After you and your spouse divorce, you intend to move out of the area. Over time, you've realized that you're too far from your siblings and parents. Your family is hours away, and you don't feel like it's fair to you or your child.
Your spouse doesn't like this idea and wants to challenge your relocation. You had both thought you'd share custody, but with a few hours between your preferred cities, it may not be easy to have equal custody of your school-aged child.
What can you do?
Relocation cases are difficult, but there are a few factors that you should be able to consider when deciding how to split up your child's time and when determining if the relocation is fair. Some factors that might influence your case include:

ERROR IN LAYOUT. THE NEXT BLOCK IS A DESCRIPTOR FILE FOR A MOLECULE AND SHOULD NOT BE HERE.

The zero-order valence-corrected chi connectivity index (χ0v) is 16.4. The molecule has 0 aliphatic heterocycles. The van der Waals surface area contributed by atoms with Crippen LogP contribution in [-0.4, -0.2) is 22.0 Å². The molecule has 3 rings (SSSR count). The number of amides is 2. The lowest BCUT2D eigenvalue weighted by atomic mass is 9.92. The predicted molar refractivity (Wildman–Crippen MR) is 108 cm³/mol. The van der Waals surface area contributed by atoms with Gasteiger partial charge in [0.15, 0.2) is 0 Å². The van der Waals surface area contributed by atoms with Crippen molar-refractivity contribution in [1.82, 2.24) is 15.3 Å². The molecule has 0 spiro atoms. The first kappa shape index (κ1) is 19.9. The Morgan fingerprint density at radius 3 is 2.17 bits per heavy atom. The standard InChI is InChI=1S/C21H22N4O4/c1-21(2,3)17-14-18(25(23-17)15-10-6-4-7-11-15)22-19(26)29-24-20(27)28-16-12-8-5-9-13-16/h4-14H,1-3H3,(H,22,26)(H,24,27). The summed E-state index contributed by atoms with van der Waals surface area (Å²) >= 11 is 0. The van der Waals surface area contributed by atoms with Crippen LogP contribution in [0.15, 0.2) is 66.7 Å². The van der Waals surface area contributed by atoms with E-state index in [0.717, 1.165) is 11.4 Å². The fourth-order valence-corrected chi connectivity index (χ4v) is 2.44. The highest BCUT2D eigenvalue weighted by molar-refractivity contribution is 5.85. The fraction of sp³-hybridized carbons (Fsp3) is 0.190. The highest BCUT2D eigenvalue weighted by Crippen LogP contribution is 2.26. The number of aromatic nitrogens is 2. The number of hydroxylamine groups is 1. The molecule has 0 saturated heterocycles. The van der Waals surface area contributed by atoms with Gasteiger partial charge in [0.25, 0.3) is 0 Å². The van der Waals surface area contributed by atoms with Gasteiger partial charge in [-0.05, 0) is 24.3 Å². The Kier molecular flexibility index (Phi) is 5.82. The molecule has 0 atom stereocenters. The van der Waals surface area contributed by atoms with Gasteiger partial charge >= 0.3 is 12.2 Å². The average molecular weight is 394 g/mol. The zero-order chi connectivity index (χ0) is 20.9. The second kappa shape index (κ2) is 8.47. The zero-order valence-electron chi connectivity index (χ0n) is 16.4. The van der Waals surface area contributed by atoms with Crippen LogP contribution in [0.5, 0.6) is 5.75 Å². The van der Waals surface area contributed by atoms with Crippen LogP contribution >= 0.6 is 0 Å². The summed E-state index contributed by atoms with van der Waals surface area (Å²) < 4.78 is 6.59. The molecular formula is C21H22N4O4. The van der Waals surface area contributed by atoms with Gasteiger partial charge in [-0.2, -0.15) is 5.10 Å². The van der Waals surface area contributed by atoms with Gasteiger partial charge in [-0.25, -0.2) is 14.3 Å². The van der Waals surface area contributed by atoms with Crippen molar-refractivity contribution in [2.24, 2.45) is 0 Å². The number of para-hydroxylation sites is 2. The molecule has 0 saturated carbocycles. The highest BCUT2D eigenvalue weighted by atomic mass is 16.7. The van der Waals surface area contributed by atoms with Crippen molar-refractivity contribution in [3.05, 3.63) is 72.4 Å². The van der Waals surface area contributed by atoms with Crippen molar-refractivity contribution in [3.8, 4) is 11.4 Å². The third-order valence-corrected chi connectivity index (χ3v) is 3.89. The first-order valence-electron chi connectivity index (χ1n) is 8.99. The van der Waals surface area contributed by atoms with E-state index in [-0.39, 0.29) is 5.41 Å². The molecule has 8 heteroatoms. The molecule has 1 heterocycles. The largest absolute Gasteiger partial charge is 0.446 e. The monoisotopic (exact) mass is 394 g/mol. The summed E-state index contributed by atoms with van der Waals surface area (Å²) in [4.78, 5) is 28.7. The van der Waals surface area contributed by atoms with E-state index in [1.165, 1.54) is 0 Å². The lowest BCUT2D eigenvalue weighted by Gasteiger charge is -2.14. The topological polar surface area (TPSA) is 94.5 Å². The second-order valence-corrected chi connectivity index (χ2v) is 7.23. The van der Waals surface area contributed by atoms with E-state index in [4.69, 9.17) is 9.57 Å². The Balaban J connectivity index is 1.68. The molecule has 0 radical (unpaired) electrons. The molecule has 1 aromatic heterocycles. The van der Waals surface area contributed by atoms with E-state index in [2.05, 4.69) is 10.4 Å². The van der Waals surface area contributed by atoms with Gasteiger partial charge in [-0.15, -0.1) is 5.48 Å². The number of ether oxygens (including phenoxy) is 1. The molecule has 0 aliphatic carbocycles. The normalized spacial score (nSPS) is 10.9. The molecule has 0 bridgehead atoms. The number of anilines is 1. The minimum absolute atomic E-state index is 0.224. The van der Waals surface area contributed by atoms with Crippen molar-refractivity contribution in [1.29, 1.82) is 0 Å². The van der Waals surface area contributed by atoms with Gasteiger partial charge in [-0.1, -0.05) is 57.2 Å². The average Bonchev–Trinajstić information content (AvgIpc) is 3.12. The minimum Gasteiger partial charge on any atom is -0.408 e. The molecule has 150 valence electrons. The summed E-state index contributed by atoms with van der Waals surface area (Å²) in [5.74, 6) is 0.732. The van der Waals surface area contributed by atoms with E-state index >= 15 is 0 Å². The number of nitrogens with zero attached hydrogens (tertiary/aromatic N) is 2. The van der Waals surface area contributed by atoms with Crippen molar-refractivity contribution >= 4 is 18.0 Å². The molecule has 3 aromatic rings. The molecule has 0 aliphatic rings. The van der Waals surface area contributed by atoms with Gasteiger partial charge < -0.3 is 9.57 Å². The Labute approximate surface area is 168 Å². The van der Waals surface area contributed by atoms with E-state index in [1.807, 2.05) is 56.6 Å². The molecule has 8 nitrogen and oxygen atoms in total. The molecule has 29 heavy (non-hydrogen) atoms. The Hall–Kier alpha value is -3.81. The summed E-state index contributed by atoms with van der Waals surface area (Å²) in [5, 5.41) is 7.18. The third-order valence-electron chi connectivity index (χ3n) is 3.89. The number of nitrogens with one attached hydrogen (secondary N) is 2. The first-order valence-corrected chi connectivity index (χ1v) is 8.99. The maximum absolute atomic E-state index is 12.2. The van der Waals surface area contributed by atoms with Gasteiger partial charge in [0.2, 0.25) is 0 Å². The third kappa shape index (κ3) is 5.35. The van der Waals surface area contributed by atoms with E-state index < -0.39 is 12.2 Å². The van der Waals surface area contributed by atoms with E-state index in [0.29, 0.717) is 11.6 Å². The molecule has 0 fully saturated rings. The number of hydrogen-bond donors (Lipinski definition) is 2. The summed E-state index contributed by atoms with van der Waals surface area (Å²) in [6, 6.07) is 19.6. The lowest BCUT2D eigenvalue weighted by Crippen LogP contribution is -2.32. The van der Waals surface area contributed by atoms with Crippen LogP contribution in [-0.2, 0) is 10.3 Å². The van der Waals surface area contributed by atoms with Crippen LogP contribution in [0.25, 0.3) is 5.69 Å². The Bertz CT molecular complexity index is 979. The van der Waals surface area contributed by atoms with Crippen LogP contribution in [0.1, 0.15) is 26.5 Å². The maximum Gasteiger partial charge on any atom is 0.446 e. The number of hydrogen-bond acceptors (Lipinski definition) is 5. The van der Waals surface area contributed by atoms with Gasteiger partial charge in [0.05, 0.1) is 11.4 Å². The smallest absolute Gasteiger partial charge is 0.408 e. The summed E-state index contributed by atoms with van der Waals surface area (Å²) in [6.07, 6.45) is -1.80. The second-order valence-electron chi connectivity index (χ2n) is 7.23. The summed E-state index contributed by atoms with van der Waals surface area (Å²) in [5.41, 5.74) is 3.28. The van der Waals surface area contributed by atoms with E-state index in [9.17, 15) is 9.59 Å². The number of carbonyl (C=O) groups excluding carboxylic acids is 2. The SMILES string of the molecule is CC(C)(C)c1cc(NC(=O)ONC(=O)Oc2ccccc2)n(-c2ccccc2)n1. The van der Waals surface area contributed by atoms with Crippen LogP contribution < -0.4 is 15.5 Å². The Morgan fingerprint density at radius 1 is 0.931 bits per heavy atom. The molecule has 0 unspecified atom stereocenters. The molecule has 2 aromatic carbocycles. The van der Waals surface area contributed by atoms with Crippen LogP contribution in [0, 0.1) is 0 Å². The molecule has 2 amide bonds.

- How moving would positively influence your child
- How often exchanges in custody would be possible
- The willingness of parties to make such a long drive for custody purposes
- Your child's preferences, if they're old enough to state them
- Where the better schools are located
- Where there is more support for raising a child
For example, if you move to the new area, which is known for excellent schools, and your current area has schools with a poor academic record, you may argue that the new school would give your child more opportunities. If you also have more time and greater support for yourself and your child in the new location thanks to the close proximity to your family, then those are all things that you and your spouse should consider.
This can be a contentious issue, but if you think things through, you may be able to come up with an amicable solution.